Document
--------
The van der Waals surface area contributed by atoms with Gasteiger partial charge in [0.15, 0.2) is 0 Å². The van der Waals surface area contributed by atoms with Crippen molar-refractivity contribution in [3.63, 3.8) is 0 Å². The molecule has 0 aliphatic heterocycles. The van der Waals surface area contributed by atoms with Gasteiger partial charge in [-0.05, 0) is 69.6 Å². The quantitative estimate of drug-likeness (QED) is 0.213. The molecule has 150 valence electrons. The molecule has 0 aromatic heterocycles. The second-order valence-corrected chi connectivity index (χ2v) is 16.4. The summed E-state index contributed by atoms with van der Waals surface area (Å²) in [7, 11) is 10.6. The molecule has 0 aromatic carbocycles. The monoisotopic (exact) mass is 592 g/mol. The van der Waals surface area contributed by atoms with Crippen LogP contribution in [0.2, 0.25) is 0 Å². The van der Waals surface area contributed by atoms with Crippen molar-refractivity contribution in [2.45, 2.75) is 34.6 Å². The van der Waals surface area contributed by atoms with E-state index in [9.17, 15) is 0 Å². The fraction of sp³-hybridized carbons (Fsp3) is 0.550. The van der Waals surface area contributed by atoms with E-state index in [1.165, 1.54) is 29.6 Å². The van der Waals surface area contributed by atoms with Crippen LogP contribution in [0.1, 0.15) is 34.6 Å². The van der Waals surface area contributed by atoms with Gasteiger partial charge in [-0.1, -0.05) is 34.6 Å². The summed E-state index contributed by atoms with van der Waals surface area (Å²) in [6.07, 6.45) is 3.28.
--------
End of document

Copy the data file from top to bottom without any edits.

The van der Waals surface area contributed by atoms with Gasteiger partial charge in [0.15, 0.2) is 0 Å². The van der Waals surface area contributed by atoms with Crippen molar-refractivity contribution in [3.63, 3.8) is 0 Å². The molecule has 0 aliphatic heterocycles. The van der Waals surface area contributed by atoms with Gasteiger partial charge in [-0.05, 0) is 69.6 Å². The quantitative estimate of drug-likeness (QED) is 0.213. The molecule has 150 valence electrons. The molecule has 0 aromatic heterocycles. The second-order valence-corrected chi connectivity index (χ2v) is 16.4. The summed E-state index contributed by atoms with van der Waals surface area (Å²) in [7, 11) is 10.6. The molecule has 0 aromatic carbocycles. The monoisotopic (exact) mass is 592 g/mol. The van der Waals surface area contributed by atoms with Crippen LogP contribution in [0.2, 0.25) is 0 Å². The van der Waals surface area contributed by atoms with Crippen molar-refractivity contribution in [2.45, 2.75) is 34.6 Å². The van der Waals surface area contributed by atoms with E-state index in [9.17, 15) is 0 Å². The fraction of sp³-hybridized carbons (Fsp3) is 0.550. The van der Waals surface area contributed by atoms with E-state index in [1.165, 1.54) is 29.6 Å². The van der Waals surface area contributed by atoms with Crippen LogP contribution in [0.1, 0.15) is 34.6 Å². The van der Waals surface area contributed by atoms with Gasteiger partial charge in [-0.1, -0.05) is 34.6 Å². The summed E-state index contributed by atoms with van der Waals surface area (Å²) in [6.07, 6.45) is 3.28.